To ensure that the law is enforced strictly, we need to focus our efforts on resolving serious problems, such as failure to enforce the law in a standardized, transparent, and civil manner, as well as nonfeasance and malfeasance in law enforcement. With the goal of building law-based government, we need to establish a mechanism reviewing the legality of major decisions made by government departments and agencies; introduce a system of government legal counsels; codify governmental institutions, functions, powers, procedures, and responsibilities into law; and promote the procedure- and law-based exercise of power by governments at all levels. We need to comprehensively promote transparent government; strengthen checks on and scrutiny over the exercise of administrative powers; and put in place a system of law-based administration that balances powers with responsibilities and that is both authoritative and effective. At the same time, we need to impose strict requirements on credentials in law enforcement, make improvements to law enforcement procedures, and establish a set of benchmark standards for administrative discretion, thereby ensuring the impartial and effective enforcement of the law.

To ensure that justice is administered impartially, we need to focus on optimizing the allocation of judicial functions and powers and making better institutional arrangements for the exercise of judicial power in which the division of powers is both complementary and mutually restrictive. Party organizations and officials at all levels are required to show unequivocal support for the lawful and independent functioning of judicial authorities, and are under no circumstances permitted to intervene in the administration of justice. Confucius once said, "People will obey you if you promote righteous men and suppress evil men. And they will disobey you if you do the contrary."5 Judicial officers must be upright and brave enough to assume responsibility. They must have the courage to lawfully reject interference from both inside and outside the judicial system, and stand their ground in defense of judicial impartiality. To achieve this, we must promote judicial impartiality and credibility through greater openness; establish a judiciary system that is open, dynamic, transparent, and accessible to the public; put an end to backroom dealings; and resolutely fight judicial corruption.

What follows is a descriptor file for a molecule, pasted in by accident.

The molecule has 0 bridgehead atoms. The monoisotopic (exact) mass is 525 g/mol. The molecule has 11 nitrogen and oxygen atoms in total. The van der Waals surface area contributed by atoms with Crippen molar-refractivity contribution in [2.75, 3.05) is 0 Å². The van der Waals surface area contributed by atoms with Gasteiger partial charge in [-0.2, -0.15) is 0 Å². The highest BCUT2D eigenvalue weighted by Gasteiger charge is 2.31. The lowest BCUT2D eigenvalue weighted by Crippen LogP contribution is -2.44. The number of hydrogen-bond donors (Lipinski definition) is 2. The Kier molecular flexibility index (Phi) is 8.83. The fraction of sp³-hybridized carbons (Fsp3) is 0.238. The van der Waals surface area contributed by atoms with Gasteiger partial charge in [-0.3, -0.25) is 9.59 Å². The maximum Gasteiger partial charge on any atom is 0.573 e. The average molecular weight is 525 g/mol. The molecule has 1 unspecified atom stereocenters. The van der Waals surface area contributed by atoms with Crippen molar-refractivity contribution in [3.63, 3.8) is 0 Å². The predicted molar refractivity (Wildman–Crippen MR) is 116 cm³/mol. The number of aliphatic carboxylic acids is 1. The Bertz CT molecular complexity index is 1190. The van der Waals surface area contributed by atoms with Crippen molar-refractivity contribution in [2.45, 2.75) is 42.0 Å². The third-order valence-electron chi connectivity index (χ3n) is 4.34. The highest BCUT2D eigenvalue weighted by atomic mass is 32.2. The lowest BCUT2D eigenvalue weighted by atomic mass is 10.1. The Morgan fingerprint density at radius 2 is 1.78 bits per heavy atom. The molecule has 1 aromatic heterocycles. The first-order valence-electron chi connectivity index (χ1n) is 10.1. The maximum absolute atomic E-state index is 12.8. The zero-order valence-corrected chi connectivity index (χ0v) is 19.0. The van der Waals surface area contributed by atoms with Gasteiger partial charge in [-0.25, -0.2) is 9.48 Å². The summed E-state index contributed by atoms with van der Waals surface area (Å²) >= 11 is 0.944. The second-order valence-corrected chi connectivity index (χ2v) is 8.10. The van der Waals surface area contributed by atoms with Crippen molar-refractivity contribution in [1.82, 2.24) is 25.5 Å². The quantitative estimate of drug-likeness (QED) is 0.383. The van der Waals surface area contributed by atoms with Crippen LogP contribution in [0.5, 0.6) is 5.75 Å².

To ensure that the law is observed by all, we must raise awareness of the rule of law among the general public. We must view the efforts to spread basic legal knowledge among the people and to encourage them to abide by the law as long-term, fundamental tasks of the lawbased governance of the country, and take highly effective measures to strengthen publicity and educational initiatives concerning our legal system. We must start education on the rule of law with the child; incorporate such education into our national education system and our initiatives for cultural and ethical progress; and constantly enhance the awareness of rules among young people, starting out with simple requirements before moving on progressively to more difficult ones. At the same time, we need to keep adequate records regarding compliance with the law on the part of citizens and organizations; improve the mechanism to reward people for good faith when they abide by the law and punish them for bad faith when they break it; and create a social atmosphere in which people feel that it is honorable to abide by the law and disgraceful to break it, so that all people show respect for the law and act consciously to observe it.

Fourth, we need to strive to build a strong contingent of professionals devoted to the rule of law. It is of critical importance that they have strong moral integrity and high professional competence. In China, specialists in the enforcement of the rule of law are made up mainly of individuals from people's congresses and the government who are involved in legislative work, those from administrative branches who are involved in law enforcement, and those from judicial branches who are involved in the administration of justice. As we advance the rule of law, we should first build a contingent of such people.